April 21, 2017
by galena mosovich | July 20, 2014 | Food & Drink
Where Miami’s South American residents dine for a real taste of home.
It’s no coincidence that South American restaurants are now widespread in Miami. Nearly half of all South America–born immigrants live in one of two US metropolitan cities: New York or Miami. Hundreds of thousands of transplants—mostly from Brazil, Colombia, Venezuela, Ecuador, and Peru—account for more than 20 percent of the overall immigrant population in the Latin-centric melting pot that is Miami. Here, we look to find out where they eat when they crave a taste of home.
Home country: Brazil
Favorite Brazilian restaurant in Miami: Boteco
PR pro Eveliny Bastos-Klein can’t resist the Brazilian food at Boteco.
At Boteco, a small and always-packed restaurant and bar, Bastos-Klein travels back in time to her childhood on the breathtaking sands of São Paulo. “As a country of immigrants, Brazil has a varied cuisine that incorporates elements of many cultures and the abundant local flavors, which I love the most,” says Bastos-Klein, who visits Boteco (Portuguese for “hole in the wall”) on Friday nights for savory dishes, live music, dancing, and caipirinha de frutas (refreshing cocktails made with Leblon cachaca and mixed fruit). The camarao alhoe oleo (sautéed shrimp with olive oil, garlic, and fresh parsley) is identical to what’s served at her beloved Brazilian beach shacks, and she says she can’t resist the picanha (top sirloin cap steak) sprinkled with farofa (a crispy condiment made from toasted cassava flour). Boteco, 916 NE 79th St., Miami, 305-757-7735
Nick Garcia favors Colombian food like Narcobollo’s mojarra with coconut rice and patacones.
Garcia has lived in Miami for 20 years, but he says a love of Colombian food still runs through his veins. Lucky for him, there are two restaurants in town specializing in his favorites: La Estacion Cafe in Brickell and Narcobollo in Doral. Colombian food, he explains, can be very diverse, as the country’s cuisine is divided by geographical regions. In Baranquilla, his home on the northern coast, the food is dubbed “costena,” and classic street food reigns, including arepas de huevo (fried corn cakes with soft-cooked eggs), caribanolas (yucca empanadas stuffed with cheese), quibes—sometimes called kibbe—(torpedo-shaped fried bulgur stuffed with minced meat), and chicharrones (deep-fried, bone-in pork belly). For a memorable main dish, Garcia reaches for mojarra (fish such as tilapia) with coconut rice and patacones (tostones, or fried plantain slices). “These restaurants are very relaxed and laid-back,” says Garcia. “You don’t need to dress up or make reservations; it feels almost like visiting family.” Narcobollo, 2557 NW 79th Ave., Doral, 305-597-7722; La Estacion Cafe, 1390 Brickell Ave., Ste. 100, Miami, 305-539-7465
Home country: Argentina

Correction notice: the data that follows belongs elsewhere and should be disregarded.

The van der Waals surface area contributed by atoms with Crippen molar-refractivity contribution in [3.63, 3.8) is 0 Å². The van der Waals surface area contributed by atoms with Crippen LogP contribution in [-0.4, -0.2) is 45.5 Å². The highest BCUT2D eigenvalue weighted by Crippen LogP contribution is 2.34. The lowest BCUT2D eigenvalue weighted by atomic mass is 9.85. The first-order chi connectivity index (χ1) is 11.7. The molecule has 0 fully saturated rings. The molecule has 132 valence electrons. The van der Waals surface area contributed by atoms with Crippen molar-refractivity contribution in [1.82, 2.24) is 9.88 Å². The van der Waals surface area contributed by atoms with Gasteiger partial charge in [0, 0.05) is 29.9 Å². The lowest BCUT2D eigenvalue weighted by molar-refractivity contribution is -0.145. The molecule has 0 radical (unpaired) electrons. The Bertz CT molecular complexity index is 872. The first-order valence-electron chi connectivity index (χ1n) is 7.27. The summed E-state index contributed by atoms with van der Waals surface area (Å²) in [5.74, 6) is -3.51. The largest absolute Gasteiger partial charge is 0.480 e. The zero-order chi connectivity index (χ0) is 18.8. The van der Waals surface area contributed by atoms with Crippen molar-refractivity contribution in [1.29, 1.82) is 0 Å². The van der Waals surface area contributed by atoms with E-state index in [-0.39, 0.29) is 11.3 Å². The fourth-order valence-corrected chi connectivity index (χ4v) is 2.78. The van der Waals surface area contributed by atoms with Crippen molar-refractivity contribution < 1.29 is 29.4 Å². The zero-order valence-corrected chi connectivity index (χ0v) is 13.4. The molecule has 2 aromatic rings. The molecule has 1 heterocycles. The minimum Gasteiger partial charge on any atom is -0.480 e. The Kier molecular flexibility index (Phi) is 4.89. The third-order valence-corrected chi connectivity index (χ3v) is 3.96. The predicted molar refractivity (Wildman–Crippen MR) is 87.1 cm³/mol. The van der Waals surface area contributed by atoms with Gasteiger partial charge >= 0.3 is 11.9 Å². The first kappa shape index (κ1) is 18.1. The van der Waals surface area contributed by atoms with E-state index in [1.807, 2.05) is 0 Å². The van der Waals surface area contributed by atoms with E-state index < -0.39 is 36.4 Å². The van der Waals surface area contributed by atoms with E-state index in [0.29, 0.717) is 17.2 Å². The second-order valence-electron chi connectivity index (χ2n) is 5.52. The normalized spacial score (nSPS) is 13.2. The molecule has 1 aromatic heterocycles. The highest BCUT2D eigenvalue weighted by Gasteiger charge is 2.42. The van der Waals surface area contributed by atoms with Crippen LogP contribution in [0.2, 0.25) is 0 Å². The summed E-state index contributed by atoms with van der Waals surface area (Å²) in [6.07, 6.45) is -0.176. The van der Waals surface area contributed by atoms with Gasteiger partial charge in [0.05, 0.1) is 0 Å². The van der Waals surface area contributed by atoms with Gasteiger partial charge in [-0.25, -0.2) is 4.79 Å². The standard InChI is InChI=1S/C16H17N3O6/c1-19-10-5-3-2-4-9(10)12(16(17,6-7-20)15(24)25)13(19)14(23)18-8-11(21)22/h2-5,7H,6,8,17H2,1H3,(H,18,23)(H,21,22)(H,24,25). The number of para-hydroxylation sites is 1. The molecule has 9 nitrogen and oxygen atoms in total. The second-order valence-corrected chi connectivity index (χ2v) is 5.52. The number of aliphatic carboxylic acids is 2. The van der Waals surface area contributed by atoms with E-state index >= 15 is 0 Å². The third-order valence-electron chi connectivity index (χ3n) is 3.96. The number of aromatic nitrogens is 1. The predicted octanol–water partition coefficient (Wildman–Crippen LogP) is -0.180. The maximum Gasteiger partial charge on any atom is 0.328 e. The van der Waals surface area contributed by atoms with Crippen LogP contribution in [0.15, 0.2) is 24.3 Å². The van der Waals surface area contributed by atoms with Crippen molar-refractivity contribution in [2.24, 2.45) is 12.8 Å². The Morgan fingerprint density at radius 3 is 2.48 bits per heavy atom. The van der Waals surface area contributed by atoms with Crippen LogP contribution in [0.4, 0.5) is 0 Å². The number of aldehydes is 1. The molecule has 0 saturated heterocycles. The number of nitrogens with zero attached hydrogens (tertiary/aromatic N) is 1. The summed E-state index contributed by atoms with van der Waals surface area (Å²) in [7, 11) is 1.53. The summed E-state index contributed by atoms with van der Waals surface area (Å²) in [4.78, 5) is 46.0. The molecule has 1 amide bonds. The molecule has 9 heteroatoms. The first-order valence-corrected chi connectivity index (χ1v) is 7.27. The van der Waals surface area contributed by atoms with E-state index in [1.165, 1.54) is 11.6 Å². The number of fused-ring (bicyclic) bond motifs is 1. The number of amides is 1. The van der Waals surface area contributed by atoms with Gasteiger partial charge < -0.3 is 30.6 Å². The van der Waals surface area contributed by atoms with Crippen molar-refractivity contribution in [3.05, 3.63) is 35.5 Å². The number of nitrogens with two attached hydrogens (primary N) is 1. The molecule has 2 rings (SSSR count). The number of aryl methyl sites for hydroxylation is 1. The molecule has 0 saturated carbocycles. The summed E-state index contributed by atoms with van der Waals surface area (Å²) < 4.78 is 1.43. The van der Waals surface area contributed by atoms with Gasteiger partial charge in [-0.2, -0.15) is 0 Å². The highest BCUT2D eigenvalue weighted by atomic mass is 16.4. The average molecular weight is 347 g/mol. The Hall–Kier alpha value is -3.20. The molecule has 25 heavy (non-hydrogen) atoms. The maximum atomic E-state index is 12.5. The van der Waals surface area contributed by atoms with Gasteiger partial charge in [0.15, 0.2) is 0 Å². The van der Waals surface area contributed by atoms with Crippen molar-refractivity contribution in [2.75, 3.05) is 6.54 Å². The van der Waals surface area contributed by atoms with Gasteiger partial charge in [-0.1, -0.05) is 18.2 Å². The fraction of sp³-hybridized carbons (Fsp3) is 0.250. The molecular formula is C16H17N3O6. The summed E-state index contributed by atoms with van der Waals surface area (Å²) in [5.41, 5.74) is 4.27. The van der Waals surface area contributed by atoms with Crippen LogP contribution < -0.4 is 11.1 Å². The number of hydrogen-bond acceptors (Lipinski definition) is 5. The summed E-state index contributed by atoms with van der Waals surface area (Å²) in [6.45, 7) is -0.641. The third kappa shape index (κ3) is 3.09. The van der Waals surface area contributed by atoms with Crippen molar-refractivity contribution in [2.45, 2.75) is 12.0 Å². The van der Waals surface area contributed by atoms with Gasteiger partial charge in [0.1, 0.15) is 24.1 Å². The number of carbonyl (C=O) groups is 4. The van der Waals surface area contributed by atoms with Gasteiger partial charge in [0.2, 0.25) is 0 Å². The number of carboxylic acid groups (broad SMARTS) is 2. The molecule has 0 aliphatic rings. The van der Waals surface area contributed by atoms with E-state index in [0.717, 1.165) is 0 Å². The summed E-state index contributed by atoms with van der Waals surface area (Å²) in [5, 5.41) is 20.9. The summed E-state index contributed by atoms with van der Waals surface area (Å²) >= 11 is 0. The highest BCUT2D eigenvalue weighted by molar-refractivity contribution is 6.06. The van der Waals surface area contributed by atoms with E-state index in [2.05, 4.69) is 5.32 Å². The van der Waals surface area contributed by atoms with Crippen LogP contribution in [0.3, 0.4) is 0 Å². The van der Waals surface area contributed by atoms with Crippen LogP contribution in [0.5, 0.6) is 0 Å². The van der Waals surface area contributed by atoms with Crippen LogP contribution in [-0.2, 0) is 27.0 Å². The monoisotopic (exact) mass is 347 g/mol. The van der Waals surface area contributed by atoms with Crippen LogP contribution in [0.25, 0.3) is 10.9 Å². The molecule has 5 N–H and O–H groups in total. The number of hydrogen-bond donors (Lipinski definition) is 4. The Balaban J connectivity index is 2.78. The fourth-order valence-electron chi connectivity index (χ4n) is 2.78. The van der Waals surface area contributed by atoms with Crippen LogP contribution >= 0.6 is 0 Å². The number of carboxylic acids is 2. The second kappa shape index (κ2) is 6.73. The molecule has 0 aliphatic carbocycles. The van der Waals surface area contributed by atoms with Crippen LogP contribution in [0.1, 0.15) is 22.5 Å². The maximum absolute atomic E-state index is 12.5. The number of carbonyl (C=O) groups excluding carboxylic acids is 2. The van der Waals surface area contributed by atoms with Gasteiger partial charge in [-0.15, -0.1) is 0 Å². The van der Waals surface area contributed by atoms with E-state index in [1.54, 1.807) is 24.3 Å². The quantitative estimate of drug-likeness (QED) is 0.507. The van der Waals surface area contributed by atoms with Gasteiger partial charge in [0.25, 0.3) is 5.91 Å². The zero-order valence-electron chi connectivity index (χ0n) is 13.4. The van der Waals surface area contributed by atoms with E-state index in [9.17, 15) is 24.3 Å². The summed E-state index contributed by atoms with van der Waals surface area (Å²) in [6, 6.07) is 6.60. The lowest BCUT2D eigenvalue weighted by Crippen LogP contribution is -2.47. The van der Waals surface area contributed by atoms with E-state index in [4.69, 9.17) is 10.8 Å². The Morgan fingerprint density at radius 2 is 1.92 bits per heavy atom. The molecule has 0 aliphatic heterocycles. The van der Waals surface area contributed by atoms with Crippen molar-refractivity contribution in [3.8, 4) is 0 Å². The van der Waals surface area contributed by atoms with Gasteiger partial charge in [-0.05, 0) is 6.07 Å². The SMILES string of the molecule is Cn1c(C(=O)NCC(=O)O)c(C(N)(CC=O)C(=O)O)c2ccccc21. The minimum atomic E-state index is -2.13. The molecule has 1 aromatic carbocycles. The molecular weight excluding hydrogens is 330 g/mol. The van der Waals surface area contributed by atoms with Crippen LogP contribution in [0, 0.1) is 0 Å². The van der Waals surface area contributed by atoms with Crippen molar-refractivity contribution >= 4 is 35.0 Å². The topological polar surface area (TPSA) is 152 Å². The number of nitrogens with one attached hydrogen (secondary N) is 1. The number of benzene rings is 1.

Favorite Argentinean restaurant in Miami: Lo de Lea Argentinean Grill
Agustina Woodgate, a visual artist, enjoys Sunday dinner at the cozy, homelike Lo de Lea Argentinean Grill.
On Sundays, this rising star in the art world calls her brother and makes plans for dinner at Lo de Lea, a charming house-like structure in Miami’s Upper East Side neighborhood. A vegetarian, Woodgate begins with provoleta, a thick piece of grilled provolone cheese served very hot. Then, in lieu of a classic hunk of meat, Lo de Lea’s hearty vegetarian platter comes out of the kitchen with grilled eggplant, squash, zucchini, tomatoes, and, of course, a side of traditional chimichurri (finely chopped parsley, minced garlic, olive oil, oregano, and white or red wine vinegar) for dipping. Woodgate adds a glass of Malbec for a perfect accompaniment. Lo de Lea Argentinian Grill, 7001 Biscayne Blvd., Miami, 305-456-3218
Blogger and stylist Daniela Ramirez gravitates to La Latina when she craves food from her home country, Venezuela.
Venezuelan Cuisine The Caracas-born fashion blogger didn’t realize how much she loved Venezuelan food until she moved to Miami nearly a decade ago. “Every dish on a Venezuelan menu is completely different from the next, but all have special flavors that remind me of home,” says Ramirez. When nostalgia arises, she leans on her two favorites in Miami: La Latina in Midtown and Doggi’s Venezuelan Cuisine south of Brickell. You can find her in the mornings at La Latina, an arepera, where she’s prompted by memories of her family’s big Sunday brunches, brimming with round flatbreads typically filled with cheese, ham, chicken, or beef. At Doggi’s, Ramirez orders the sweet and savory arepa de pabellon (shredded beef, fried plantains, white rice, and organic queso), combining her cherished arepas with the national dish, pabellon. La Latina, 3509 NE Second Ave., Miami, 305-571-9655; Doggi’s Venezuelan Cuisine, 1246 SW Coral Way, Miami, 305-854-6869
photography by gary james